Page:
And this is the kind of thing where swarms can screw players the most, because they'll almost certainly have no warning and by then they might have expended their necessary resources.
It's on the players to correctly manage their resources, the encounter might not be as bad that if they spend things too quickly, bad for them and the blame would be on them, not the GM.

Players aren't prescient, they typically don't have very reliable information on how many encounters they'll face in the day, and how tough each will be. And even if they had info on these things, they still must account for randomness, and can't be expected to make perfect judgement calls every time. Besides, every challenging encounter is draining regardless of player decisions: if they decide to go all in on offense, they'll take little damage, suffer fewer debuffs, while trying to save resources for later will mean they'll take in more hits, more spells, more effects, which in turn may drag combat on further than just the reduced damage output, and which in the end will require more spell slots and consumables to counter and reset the party to fresh.

I rarely consider the PCs are to blame for running out of resources. And even when they make bad calls, it's still typically an impromptu team effort with limited time to analyse situations and potential solutions. And often the more in-character courses of action are unoptimal, and I don't really think that always favoring the most efficient meta approach is desirable either. "The players should expect to fight X because they are now at level Y" is a meta mentality that we don't really strive for at our table.


Goblin_Priest wrote:
Fireball explicitly states that it does not catch things on fire.
fireball wrote:
The fireball sets fire to combustibles and damages objects in the area. It can melt metals with low melting points, such as lead, gold, copper, silver, and bronze. If the damage caused to an interposing barrier shatters or breaks through it, the fireball may continue beyond the barrier if the area permits; otherwise it stops at the barrier just as any other spell effect does.

Fireball is the go-to spell for when you actually do want to burn the room and everything in it instead of just your enemies. I use it sparingly precisely because one often doesn't want to burn down the building just to take out a burglar.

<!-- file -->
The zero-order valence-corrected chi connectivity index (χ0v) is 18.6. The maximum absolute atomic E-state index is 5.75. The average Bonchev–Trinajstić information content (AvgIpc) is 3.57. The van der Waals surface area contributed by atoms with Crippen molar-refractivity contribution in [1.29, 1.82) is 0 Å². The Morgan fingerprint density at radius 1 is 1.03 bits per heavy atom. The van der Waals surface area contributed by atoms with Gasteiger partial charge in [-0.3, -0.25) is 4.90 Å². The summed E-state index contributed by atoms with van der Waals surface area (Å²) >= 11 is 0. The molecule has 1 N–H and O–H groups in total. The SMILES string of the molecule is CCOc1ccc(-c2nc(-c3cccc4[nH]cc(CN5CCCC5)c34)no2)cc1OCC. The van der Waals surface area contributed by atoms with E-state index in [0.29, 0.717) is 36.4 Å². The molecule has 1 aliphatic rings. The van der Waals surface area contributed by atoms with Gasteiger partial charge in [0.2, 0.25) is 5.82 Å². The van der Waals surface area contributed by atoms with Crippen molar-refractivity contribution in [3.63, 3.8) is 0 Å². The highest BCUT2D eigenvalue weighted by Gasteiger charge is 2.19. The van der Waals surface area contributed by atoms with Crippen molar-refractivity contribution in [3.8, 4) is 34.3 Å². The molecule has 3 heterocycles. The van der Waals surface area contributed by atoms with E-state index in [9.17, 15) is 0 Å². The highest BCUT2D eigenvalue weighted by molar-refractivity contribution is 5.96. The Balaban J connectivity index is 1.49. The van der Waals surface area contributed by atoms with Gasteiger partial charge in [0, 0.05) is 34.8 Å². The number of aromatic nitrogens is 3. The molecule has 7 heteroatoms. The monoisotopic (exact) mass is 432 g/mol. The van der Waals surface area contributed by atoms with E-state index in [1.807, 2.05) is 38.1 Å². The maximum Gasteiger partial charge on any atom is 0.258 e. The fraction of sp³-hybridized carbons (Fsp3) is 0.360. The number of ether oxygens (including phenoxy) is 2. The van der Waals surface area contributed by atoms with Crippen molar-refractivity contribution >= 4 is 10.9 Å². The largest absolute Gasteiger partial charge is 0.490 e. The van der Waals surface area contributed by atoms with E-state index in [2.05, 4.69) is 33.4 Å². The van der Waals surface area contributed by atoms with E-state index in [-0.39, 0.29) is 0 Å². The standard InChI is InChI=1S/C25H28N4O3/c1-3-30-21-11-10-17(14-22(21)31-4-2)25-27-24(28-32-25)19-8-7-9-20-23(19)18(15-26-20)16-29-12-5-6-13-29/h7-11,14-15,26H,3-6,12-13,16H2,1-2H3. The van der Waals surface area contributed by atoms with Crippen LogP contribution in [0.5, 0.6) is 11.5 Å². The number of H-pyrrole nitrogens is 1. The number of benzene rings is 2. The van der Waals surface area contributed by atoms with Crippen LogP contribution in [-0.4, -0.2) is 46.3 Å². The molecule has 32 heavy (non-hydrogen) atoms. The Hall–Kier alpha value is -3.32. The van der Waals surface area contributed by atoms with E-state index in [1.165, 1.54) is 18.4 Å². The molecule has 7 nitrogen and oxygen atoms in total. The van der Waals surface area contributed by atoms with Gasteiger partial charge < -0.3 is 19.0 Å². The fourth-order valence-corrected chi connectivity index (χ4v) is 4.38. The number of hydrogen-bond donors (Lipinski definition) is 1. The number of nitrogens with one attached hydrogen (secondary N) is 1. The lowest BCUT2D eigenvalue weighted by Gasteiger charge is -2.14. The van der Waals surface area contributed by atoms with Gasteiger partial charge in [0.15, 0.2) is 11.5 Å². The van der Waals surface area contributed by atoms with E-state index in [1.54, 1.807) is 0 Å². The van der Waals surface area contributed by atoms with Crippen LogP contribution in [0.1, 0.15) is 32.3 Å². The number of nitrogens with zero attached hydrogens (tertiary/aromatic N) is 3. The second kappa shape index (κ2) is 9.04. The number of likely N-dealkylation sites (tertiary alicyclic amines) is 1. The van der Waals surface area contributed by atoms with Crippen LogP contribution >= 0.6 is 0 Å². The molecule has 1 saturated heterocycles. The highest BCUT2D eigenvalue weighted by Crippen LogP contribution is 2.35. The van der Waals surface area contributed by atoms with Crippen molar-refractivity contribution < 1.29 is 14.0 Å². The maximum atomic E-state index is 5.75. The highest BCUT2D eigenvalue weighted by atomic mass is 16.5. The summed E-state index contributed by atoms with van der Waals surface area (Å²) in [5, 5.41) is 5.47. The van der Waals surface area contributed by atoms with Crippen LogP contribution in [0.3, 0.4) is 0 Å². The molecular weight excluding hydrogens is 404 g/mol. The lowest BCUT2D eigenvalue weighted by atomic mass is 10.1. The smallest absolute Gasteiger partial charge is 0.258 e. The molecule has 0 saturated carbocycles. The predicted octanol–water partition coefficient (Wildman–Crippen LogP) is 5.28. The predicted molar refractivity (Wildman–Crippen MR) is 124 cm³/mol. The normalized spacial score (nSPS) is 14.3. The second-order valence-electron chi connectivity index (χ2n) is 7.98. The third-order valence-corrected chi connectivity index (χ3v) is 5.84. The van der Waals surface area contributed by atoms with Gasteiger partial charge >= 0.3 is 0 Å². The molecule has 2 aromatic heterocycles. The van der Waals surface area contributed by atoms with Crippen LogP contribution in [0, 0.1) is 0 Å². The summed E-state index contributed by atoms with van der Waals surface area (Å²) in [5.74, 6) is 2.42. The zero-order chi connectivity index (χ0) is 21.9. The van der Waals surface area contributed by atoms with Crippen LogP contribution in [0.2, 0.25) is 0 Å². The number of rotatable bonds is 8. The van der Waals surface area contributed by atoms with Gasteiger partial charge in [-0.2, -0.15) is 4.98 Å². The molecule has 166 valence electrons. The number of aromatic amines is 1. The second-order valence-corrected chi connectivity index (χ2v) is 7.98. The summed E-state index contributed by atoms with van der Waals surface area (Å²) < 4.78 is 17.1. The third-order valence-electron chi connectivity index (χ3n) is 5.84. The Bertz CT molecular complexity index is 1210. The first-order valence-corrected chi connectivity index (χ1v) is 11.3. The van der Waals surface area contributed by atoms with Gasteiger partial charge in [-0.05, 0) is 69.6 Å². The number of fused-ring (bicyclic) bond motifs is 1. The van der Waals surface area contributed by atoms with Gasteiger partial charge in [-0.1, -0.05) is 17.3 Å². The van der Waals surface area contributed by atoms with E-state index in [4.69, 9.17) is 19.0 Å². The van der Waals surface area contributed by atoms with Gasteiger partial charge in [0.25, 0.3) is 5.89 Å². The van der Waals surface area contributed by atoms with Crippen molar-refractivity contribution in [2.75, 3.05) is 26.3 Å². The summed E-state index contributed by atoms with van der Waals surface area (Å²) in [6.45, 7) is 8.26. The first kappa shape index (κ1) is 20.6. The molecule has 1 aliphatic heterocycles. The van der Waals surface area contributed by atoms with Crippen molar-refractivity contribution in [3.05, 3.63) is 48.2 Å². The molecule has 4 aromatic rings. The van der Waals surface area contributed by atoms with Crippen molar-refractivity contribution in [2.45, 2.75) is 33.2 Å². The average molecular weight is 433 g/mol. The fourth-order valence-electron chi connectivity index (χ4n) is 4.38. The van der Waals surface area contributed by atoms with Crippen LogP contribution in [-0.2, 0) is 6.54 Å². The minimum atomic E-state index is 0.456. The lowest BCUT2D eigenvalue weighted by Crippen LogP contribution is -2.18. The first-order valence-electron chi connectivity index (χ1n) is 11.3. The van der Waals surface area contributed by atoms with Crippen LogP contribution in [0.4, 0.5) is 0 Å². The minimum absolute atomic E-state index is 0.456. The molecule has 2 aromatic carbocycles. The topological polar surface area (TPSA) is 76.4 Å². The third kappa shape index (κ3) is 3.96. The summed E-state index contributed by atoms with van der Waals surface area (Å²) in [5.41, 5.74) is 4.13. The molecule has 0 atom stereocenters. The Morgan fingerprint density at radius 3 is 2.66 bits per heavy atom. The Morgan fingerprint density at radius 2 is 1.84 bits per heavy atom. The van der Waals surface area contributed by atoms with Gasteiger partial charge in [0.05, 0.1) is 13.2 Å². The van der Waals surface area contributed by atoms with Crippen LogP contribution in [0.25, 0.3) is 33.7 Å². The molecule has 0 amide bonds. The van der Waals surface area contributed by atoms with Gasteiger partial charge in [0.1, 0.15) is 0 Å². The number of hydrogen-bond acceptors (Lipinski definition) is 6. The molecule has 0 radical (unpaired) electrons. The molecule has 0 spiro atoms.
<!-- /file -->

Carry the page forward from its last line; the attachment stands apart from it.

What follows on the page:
VoodistMonk wrote:

Would the Gloves of Arcane Striking work against a swarm?

Relevant text:
When the wearer makes an attack using Arcane Strike and hits, enemies adjacent to the target take damage equal to the wearer’s Arcane Strike damage bonus. This damage is of the same type as the weapon’s damage (bludgeoning, piercing, and so on).

Sure, you can just attack the ground adjacent to the swarm. X D It's a pretty slow process, though, since it only does the Arcane Strike damage.


Personally, I think any group should have an answer for swarms at level 1. Spider swarms are CR1, bats and rats are CR2, wasps are CR3, tick swarms are CR9, etc. You never know what you're going to run into.

And honestly, if the group feels unprepared, running is a perfectly acceptable answer to a swarm. People die irl to swarms of Siafu (big 25mm-long ants) because they don't move out of their path in time. Swarms are scary business, so run back to town and grab some Alch Fire and press on.


If there is a town to run back to, of course. } : D


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I throw EVERYTHING at my players at one time or another. I usually pick adventures with varied encounters, but I do my part to mix them up a bit more when needed. If people want to complain about it, it's a simple fix. Find your new GM thataway. I expect my players to be adaptable or at the very least not b%~+% about their lack of adaptability.


Fire works well! Burn them to ash!

Lantern oil prerigged for throwing is always on my starting character list.